Programs to reduce teen pregnancy, train healthcare workers, and teach urban youth to grow and prepare healthy foods are among those receiving grants from the Community General Hospital Healthcare Fund of Berks County Community Foundation.
The Community General Hospital Healthcare Fund Advisory Committee recently awarded a total of $78,930 in grants to six programs.
The largest grant of $41,930 was awarded to Co-County Wellness Services to support the Berks Teens Matter (BTM) initiative through an enhanced social media effort.
BTM was established in 2014 with a goal of reducing teen births in Berks County by 40 percent by 2022. BTM is at a critical state, poised to implement a multitude of activities to decrease teen births in Berks County, but ill-equipped to meet the ever-changing social media needs of a successful initiative, said Jen May, project manager at BTM.
“With Community Foundation funding, BTM intends to implement a full-scale social media campaign aimed at educating the county of Berks about the implications teen births pose for the whole community and about tools for preventing future teen births,” May said.
Teen births often lead to future hardships, from poor educational outcomes and lower lifetime workplace compensation for mothers to increased chances of teen pregnancy and incarceration for children born to teen moms, May said.
Previous grants provided to the initiative by the Community Foundation include $120,379 over two years to hire a program manager and $18,000 from the Power of the Purse in Berks County Fund to support the program. Berks Teens Matter is also supported by 28 other organizations, including United Way of Berks County and the Wyomissing Foundation.
Other grants announced today from the Community Foundation’s Community General Hospital Healthcare Fund:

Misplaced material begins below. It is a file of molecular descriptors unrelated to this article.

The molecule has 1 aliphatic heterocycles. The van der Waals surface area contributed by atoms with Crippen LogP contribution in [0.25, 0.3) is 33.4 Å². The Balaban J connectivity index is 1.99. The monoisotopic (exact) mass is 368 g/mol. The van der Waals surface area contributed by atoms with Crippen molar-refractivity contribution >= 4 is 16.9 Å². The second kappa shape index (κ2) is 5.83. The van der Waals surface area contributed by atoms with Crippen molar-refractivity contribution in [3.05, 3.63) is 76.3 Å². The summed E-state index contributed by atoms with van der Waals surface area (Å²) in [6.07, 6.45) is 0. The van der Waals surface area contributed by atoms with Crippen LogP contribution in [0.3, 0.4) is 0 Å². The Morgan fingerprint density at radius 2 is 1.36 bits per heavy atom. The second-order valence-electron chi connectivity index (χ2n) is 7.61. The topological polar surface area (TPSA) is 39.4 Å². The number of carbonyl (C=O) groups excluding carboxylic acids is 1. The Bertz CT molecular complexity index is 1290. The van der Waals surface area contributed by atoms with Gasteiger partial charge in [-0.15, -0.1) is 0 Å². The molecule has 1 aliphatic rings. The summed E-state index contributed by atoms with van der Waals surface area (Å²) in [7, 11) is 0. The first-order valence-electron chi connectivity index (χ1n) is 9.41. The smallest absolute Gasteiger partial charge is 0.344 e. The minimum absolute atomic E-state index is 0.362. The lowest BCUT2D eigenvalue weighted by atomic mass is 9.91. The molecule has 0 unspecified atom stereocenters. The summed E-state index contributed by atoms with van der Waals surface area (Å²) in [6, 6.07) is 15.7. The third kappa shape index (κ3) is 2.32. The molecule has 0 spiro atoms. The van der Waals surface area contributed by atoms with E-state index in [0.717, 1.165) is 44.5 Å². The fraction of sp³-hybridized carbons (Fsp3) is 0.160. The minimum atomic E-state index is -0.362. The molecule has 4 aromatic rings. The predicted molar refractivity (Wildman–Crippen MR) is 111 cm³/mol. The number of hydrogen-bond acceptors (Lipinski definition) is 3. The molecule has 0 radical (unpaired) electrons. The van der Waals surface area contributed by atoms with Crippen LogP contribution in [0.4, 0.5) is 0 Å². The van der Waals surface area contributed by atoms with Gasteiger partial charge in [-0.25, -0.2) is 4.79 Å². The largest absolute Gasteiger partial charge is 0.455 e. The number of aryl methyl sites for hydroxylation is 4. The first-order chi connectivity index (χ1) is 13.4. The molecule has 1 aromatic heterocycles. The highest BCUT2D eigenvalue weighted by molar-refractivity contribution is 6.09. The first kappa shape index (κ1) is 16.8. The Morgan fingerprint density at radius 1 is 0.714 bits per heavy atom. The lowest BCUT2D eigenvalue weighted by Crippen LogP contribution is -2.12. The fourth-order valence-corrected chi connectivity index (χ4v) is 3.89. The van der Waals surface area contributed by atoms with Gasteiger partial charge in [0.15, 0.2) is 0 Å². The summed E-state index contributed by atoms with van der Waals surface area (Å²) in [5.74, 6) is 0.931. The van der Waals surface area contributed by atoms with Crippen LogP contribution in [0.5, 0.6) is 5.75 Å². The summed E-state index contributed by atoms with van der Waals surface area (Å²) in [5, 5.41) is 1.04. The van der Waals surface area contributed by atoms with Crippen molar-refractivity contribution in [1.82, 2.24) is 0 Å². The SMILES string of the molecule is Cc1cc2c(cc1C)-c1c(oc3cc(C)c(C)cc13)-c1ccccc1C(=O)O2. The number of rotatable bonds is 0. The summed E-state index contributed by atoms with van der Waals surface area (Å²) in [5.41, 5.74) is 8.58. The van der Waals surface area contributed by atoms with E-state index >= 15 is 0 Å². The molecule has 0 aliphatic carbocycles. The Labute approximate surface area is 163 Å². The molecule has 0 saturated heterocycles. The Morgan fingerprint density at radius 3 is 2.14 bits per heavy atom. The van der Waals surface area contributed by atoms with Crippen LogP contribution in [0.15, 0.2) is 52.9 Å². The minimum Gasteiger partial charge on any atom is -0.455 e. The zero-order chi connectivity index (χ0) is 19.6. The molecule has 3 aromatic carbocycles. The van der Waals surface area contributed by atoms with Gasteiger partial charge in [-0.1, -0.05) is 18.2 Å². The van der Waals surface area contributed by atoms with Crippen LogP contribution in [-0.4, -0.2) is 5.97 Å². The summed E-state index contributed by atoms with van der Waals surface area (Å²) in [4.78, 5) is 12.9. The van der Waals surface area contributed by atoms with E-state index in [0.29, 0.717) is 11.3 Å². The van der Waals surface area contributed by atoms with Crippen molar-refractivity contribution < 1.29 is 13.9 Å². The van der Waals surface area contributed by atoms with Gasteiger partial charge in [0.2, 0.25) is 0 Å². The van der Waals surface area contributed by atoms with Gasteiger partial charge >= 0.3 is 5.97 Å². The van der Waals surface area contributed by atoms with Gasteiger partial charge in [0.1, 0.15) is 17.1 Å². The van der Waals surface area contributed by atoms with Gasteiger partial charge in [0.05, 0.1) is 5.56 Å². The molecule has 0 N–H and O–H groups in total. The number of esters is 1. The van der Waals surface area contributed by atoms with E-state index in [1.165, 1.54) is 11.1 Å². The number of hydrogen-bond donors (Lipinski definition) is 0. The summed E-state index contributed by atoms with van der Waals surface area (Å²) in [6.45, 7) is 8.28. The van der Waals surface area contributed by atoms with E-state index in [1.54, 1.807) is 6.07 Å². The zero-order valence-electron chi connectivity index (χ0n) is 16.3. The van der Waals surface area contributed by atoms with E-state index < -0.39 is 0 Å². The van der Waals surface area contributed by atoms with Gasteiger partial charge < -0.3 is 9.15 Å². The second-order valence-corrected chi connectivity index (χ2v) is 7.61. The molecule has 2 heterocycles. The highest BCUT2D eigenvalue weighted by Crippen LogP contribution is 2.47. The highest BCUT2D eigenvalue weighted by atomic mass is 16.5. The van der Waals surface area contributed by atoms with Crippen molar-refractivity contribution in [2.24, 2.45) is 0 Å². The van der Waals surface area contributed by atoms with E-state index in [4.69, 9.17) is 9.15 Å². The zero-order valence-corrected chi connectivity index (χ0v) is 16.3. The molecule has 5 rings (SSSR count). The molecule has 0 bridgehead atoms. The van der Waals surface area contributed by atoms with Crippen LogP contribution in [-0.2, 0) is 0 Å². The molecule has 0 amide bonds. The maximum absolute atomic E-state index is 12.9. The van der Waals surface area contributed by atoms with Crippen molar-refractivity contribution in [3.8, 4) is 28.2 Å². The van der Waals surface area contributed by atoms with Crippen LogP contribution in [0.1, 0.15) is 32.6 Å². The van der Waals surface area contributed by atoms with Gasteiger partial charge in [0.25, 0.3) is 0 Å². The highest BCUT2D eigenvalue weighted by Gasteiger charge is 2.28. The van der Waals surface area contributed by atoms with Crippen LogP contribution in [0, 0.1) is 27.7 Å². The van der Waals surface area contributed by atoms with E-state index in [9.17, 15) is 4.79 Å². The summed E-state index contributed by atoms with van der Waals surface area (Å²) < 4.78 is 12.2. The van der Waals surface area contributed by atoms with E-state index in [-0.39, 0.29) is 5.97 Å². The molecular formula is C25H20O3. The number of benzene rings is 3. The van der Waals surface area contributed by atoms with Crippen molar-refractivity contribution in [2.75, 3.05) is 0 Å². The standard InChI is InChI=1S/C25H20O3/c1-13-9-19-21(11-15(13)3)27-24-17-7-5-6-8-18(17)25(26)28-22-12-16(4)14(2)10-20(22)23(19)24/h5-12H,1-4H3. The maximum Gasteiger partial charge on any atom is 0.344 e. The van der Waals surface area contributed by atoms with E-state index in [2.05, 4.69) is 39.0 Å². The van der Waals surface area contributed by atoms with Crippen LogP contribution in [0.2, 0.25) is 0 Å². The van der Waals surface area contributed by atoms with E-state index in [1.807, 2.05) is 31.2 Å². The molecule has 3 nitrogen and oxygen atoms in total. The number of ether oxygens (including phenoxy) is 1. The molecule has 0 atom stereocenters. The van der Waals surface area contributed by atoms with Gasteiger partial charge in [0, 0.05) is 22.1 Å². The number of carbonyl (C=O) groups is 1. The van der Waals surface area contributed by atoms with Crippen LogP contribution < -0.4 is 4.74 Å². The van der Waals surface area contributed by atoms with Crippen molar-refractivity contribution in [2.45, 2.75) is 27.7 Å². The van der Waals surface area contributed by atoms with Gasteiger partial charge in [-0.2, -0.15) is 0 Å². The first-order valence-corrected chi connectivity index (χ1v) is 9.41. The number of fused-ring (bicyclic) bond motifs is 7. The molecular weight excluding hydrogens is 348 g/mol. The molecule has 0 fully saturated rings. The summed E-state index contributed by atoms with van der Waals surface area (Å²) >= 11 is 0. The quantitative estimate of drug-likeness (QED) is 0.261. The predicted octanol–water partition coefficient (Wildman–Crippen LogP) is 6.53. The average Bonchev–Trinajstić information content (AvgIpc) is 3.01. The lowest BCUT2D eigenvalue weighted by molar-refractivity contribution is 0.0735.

$10,000 to the Literacy Council of Reading-Berks to support the Community Health Worker/Workforce Development Bridge Training Program, which will recruit people age 18 to 24 for training to help them pursue a career in healthcare or social services.
$9,000 to Reading Recreation Commission to support the Seeds to Sprouts Urban Cooking Program. The program will work with city youth to help them grow and cultivate healthy food and then use that food to prepare nutritional meals.
$8,000 to Alvernia University to support the 4-day summer enrichment program for its SUCCESS Project, which provides supplemental instruction for nursing students. The summer program will recruit a minimum of 40 incoming freshman for the fall 2017 semester to focus on bridging the skills gap between high school graduation requirements and college entry expectations. Topics and student experiences will range from chemistry concepts to study strategies.
$5,000 to the Miller-Keystone Blood Center to support the My Blood, Your Blood program, which is an educational initiative that teaches elementary, middle and high school students about the importance of blood while also working to create a sustainable pool of young blood donors.
$5,000 to Berks Counseling Center to provide Trauma Informed Care training to medical and support staff and health worker trainees at the Penn State Health St. Joseph Downtown Campus and at Opportunity House. The personnel at those locations provide care to people who have experienced the adverse effects of traumatic life experiences.